To Pill or not to Pill.

It is, for many young women, the dilemma of the age.

The availability in the late '50s of the oral contraceptive seemed to be the key to feminine freedom, releasing women from inadvertant procreation, a boon no less political than economic.

But the very women's movement the Pill tended to foster began to take a hard look at a male-dominated medical establishment that had for decades tended to regard female complaints as merely that: female complaints. There began to be a suspicion, transformed for many by the thalidomide tragedy into conviction, that women were cosseted and comforted, to be sure, but also over-medicated and under-researched.

So when reports linking long-term use of the pill to cancer and cardiovascular problems began to emerge, the medical establishment, no longer so complacent nor as uniformly male, began to get its act together.

The latest major effort to determine what it is about oral contraceptives--if anything--that relates to eventual cardiovascular problems is being undertaken in the Washington metropolitan area by the George Washington University Medical Center. It is the only study of its kind in the country at this time.

The GW Lipid Research Clinic, under contract to the National Institute of Child Health and Human Development, is attempting to gather 400 healthy young women who have decided to use an oral contraceptive but have not yet begun to do so.

Dr. Ace Lipson, who is heading the study, says that there have been between 80 and 120 studies on the relationship of oral contraceptives to changes in lipids, the fatty substances in the body, in lipoproteins, the substances that help metabolize cholesterol, among other things, and in glucose tolerance.

"But," he says, "these have been like comparing apples and oranges." Oral contraceptives are generally made up of a combination of estrogen and an agent like progesterone, designed to fool the body's delicate, cyclical feed-back system into producing no eggs.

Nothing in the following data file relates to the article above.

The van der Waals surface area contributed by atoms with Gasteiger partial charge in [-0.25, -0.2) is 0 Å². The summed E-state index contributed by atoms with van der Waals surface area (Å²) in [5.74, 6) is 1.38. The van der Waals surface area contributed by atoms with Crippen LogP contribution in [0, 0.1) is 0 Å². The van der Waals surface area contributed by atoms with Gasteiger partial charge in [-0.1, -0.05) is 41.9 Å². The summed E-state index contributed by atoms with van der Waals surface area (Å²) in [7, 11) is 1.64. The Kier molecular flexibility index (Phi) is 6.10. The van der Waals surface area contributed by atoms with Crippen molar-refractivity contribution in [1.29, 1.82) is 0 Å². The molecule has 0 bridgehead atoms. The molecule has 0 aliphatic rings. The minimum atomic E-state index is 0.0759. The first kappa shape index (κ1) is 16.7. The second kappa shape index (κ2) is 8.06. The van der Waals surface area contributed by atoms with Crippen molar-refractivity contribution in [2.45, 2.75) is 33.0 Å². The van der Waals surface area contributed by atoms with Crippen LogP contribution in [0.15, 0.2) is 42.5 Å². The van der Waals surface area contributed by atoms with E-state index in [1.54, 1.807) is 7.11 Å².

The various brands of the Pill vary in the amounts of estrogen or progesterone-like substances. Says Lipson, "You'll find that certain studies used contraceptive 'x' with one amount of estrogen and then somebody else does a study and uses another one with a different amount of progestational agent."

Moreover, he says, few of the studies followed subjects for more than a few months, and at most they included 30, 40 or 50 women. "You end up drawing all kinds of sweeping conclusions, many of which are probably inaccurate because they've been done on very small numbers of people with very different designs."

What Lipson, Dr. Carole Horn of the Lipid Clinic Staff, and Nancy Stoy, the project's recruiting nurse, are looking for are 300 young women to take one of three oral contraceptives for a year, plus 100 women who will be provided with other means of contraception (but not an IUD) to serve as the study's control group.

Women accepted for the study will be randomly selected for one of the groups.

In return, the women will receive:

* Two elaborate screening examinations: a physical and extensive blood workups.

* Free contraceptive devices:either the pill or an alternative such as the diaphragm,

* Elaborate medical monitoring and blood testing, every eight weeks. Over the 14 to 15 months of the study, the participants will have five glucose tolerance tests, for example.

What the doctors and GW's team of laboratory technicians and biostatisticians hope to discover are minute changes in lipids, lipoproteins, blood sugar and insulin resistance that will permit accurate projections on long-term use of oral contraceptives and its relationship to heart and artery disease and diabetes, in itself linked to heart disease.

(Other scientists in other centers are looking at possible links between the Pill and various cancers.)

Lipson and Horn emphasize that although the physicians on the study will not serve as primary-care doctors, any abnormalities turned up either during the preliminary screening exam or subsequent monitoring will be promptly communicated so that treatment can begin at once. It is likely, for example, that some women will be identified who ought not to take an oral contracepitve at all. They will, of course, be so advised.

They expect no abnormalities from the tests themselves. The contraceptives used, they also stress, are not experimental. They are standard, approved oral contraceptives containing identical amounts of estrogen, but varying in the amounts of progestational agent.

Women interested in participating should:

* Be 18-32 years old.

* Be planning to take an oral contraceptive.

* Not be taking an oral contraceptive now, nor have done so in the past six months.

* Not have been pregnant during the past six months.

* Not have diabetes or a parent with any kind of diabetes.

* Not have varicose veins, hyperlipidemia or classic migraine headaches.

Diane Stoy, R.N., who is in charge of recruitment, estimates that to find 400 women who will meet these criteria, about 600 will be screened.

The women also will have free counseling on birth control, nutrition and other health matters. Diet and smoking habits will be monitored, but there will be no attempt to change them. Part of the study will determine how they relate to the Pill.

Women interested in participating should phone 676-4152 from 8:30 a.m. to 4 p.m